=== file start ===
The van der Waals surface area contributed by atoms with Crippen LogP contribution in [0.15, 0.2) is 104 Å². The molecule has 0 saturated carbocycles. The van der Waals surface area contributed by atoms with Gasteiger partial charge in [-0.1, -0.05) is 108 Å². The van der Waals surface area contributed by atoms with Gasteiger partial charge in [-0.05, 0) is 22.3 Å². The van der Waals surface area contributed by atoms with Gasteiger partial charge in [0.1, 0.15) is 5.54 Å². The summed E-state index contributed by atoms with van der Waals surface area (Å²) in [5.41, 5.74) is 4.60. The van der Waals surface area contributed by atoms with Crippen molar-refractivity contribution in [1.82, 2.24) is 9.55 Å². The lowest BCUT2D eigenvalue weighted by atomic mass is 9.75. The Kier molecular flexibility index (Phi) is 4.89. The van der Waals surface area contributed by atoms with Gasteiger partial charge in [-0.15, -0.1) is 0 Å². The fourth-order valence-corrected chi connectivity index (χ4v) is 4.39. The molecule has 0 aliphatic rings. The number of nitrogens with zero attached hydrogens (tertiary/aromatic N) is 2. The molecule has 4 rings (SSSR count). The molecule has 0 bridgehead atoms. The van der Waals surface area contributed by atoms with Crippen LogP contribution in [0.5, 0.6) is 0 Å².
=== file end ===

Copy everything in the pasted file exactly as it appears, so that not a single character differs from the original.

The van der Waals surface area contributed by atoms with Crippen LogP contribution in [0.15, 0.2) is 104 Å². The molecule has 0 saturated carbocycles. The van der Waals surface area contributed by atoms with Gasteiger partial charge in [-0.1, -0.05) is 108 Å². The van der Waals surface area contributed by atoms with Gasteiger partial charge in [-0.05, 0) is 22.3 Å². The van der Waals surface area contributed by atoms with Gasteiger partial charge in [0.1, 0.15) is 5.54 Å². The summed E-state index contributed by atoms with van der Waals surface area (Å²) in [5.41, 5.74) is 4.60. The van der Waals surface area contributed by atoms with Crippen molar-refractivity contribution in [1.82, 2.24) is 9.55 Å². The lowest BCUT2D eigenvalue weighted by atomic mass is 9.75. The Kier molecular flexibility index (Phi) is 4.89. The van der Waals surface area contributed by atoms with Gasteiger partial charge in [-0.15, -0.1) is 0 Å². The fourth-order valence-corrected chi connectivity index (χ4v) is 4.39. The molecule has 0 aliphatic rings. The number of nitrogens with zero attached hydrogens (tertiary/aromatic N) is 2. The molecule has 4 rings (SSSR count). The molecule has 0 bridgehead atoms. The van der Waals surface area contributed by atoms with Crippen LogP contribution in [0.5, 0.6) is 0 Å².